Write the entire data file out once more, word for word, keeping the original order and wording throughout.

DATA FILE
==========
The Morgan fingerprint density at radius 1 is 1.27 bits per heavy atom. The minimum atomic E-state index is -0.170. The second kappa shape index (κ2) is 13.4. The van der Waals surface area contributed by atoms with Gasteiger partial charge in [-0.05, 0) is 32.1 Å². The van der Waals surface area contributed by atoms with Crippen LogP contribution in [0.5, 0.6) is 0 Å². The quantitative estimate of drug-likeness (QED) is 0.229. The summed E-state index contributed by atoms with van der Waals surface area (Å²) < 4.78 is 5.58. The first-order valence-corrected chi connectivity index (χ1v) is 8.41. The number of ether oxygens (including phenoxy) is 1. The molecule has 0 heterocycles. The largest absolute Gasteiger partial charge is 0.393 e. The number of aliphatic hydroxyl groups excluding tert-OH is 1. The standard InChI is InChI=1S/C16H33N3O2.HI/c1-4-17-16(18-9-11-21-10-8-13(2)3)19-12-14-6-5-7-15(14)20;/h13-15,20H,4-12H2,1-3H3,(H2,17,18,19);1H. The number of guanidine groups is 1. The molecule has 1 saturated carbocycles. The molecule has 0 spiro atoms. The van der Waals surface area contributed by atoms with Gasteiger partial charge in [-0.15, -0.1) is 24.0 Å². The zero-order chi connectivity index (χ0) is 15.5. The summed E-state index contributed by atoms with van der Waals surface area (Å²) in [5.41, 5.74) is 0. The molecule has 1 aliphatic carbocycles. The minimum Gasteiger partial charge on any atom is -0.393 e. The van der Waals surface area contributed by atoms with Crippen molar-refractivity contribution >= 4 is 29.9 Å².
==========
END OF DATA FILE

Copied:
The Morgan fingerprint density at radius 1 is 1.27 bits per heavy atom. The minimum atomic E-state index is -0.170. The second kappa shape index (κ2) is 13.4. The van der Waals surface area contributed by atoms with Gasteiger partial charge in [-0.05, 0) is 32.1 Å². The van der Waals surface area contributed by atoms with Crippen LogP contribution in [0.5, 0.6) is 0 Å². The quantitative estimate of drug-likeness (QED) is 0.229. The summed E-state index contributed by atoms with van der Waals surface area (Å²) < 4.78 is 5.58. The first-order valence-corrected chi connectivity index (χ1v) is 8.41. The number of ether oxygens (including phenoxy) is 1. The molecule has 0 heterocycles. The largest absolute Gasteiger partial charge is 0.393 e. The number of aliphatic hydroxyl groups excluding tert-OH is 1. The standard InChI is InChI=1S/C16H33N3O2.HI/c1-4-17-16(18-9-11-21-10-8-13(2)3)19-12-14-6-5-7-15(14)20;/h13-15,20H,4-12H2,1-3H3,(H2,17,18,19);1H. The number of guanidine groups is 1. The molecule has 1 saturated carbocycles. The molecule has 0 spiro atoms. The van der Waals surface area contributed by atoms with Gasteiger partial charge in [-0.15, -0.1) is 24.0 Å². The zero-order chi connectivity index (χ0) is 15.5. The summed E-state index contributed by atoms with van der Waals surface area (Å²) in [5.41, 5.74) is 0. The molecule has 1 aliphatic carbocycles. The minimum Gasteiger partial charge on any atom is -0.393 e. The van der Waals surface area contributed by atoms with Crippen molar-refractivity contribution >= 4 is 29.9 Å².